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Seven Days to Live


28 Wednesday

Watching the Thunderbirds do their fancy flying over the Air Force Academy's fresh graduates is all about finding the best spot to catch the action. Beginning at 10:30 this morning, five bucks gets you a pass for a carload of folks to the grounds of the Western Museum of Mining and Industry (225 North Gate Blvd., Once there, you can plop down your blanket, sammitches, chips and sody pops, and wait for the 12:30 p.m. (time approximate) demonstration over Falcon Stadium. Says the Air Force: "The team is comprised of selected pilots assigned to demonstrate the coordination, discipline and flying ability that combat-capable pilots require to fulfill their vital role in our nation's defense." — Mary Jo Meade


29 Thursday

An aphid infestation was the best news back in the day, since that meant a box of ladybugs would come to the door, a whole case of them snoozing in the cold packaging. Later, we'd watch the new arrivals go to town on those little pests, gobbling them one after another. Thusly, I recommend Little Wonders: Lady Bugs, happening at 9 this morning at Bear Creek Nature Center (245 Bear Creek Road, for 2- and 3-year-olds and a parent. Start with interactive educational activities and end with a short hike. Cost is $3 per person, and reservations are required. — Edie Adelstein


30 Friday

Putting brewing, baking and art-making aside, can we just take a minute to recognize what the Ivywild School renovation has meant to the Springs music scene? Already this year, the school building proper has hosted the likes of St. Paul and the Broken Bones, Patty Larkin and Vandaveer. Meanwhile, the gorgeous, half-million-dollar renovation of the neighboring Millibo Art Theatre (1626 S. Tejon St., has made that into a legitimate music venue, too. Tonight, local folk stalwarts The Mitguards take to the space to celebrate the release of their fifth album, Beneath the Roots. Ten bucks gets you in for the 7 o'clock show, which features guests Sebie Denson on bass and Don Richmond on fiddle. — Kirk Woundy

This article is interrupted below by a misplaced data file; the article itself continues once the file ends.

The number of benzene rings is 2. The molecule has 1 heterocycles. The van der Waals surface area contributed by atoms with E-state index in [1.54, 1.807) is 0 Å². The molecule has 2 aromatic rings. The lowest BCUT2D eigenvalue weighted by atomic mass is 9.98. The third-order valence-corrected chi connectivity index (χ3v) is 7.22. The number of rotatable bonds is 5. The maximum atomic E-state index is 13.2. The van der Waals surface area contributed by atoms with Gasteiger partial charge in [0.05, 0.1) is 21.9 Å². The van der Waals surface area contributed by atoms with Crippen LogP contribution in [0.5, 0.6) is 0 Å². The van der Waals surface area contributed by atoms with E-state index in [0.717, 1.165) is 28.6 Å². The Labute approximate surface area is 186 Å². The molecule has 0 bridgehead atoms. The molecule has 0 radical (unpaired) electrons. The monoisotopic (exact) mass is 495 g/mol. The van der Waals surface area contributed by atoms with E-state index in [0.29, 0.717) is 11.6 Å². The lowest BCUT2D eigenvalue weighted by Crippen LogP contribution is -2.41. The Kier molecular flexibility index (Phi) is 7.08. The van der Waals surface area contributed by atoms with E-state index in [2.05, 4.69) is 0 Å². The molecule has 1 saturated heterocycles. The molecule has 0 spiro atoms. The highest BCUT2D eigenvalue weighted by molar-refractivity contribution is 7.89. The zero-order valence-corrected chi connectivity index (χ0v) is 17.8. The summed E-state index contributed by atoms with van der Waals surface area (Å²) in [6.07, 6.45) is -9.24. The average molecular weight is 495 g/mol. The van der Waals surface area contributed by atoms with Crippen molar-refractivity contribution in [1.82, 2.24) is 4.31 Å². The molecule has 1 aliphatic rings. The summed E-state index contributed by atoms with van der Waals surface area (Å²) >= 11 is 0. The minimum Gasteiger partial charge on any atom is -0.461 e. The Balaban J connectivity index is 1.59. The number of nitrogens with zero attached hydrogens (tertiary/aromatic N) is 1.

31 Saturday

The folks at Kids on Bikes, planners of this year's inaugural Great Bicycle Carnival, aim to grow the event into an annual three-day bike fest. Which means this first one, spanning 8 to 5 today at Bear Creek Park (2002 Creek Crossing,, has gotta be awesome — and the schedule certainly makes it look so. There's a Train OC obstacle course by foot and a 2.6-mile mountain bike circuit for a two-hour "madness challenge"; a pixie bike race; kids' bunny hop; stunt and circus performances; and beer, music and food offerings. Entry is $10 ($40/family), with additional fees to compete. — Matthew Schniper


1 Sunday

For those of you who don't like variety ... there's variety! The Thin Air Theatre Company will be performing a radio-style variety show titled A Cripple Creek Cabaret: My Colorado Home at 1 today at the Butte Theater (139 E. Bennett Avenue, Cripple Creek, 719/689-3247, Expect comedy, plus bluegrass, folk and other sounds from Woodland Park musicians. The show runs weekends through June 14, with evening shows on Fridays and Saturdays, and matinees on Saturdays and Sundays. Tickets are $12 to $18. — Griffin Swartzell


2 Monday

Most of us could count the number of current Ohio bands we know about on a single hand, and we'd still have room left over for Electric Citizen. But the group is actually a pretty big deal in its hometown, having earned the 2014 Cincinnati Entertainment Award for Best Rock Band as well as a fairly fawning CityBeat cover story. Not bad for a group that's been together less than two years and draws upon obscure '70s influences like Budgie, Captain Beyond and Master's Apprentice. Hard to say whether they'll create much of a stir outside their own city limits, but you could find a lot worse ways to spend eight bucks than catching them tonight at the Black Sheep (2106 E. Platte Ave., Door time is 8, with Gozer and Space in Time opening. — Bill Forman


3 Tuesday

The touring Broadway musical Memphis is set in the 1950s, after W.C. Handy invented the blues on Beale Street, but before Martin Luther King Jr. came into town for the last time. The play, which features an eager white disc jockey in love with a talented black singer, doesn't shy away from racial issues, with songs like "Everybody Wants to Be Black on Saturday Night" or the intensely felt "Colored Women." Catch the 2010 Tony Award winner for Best Musical at 7:30 tonight or tomorrow, at the Pikes Peak Center (190 S. Cascade Ave., Tickets start at $40. — Bryce Crawford

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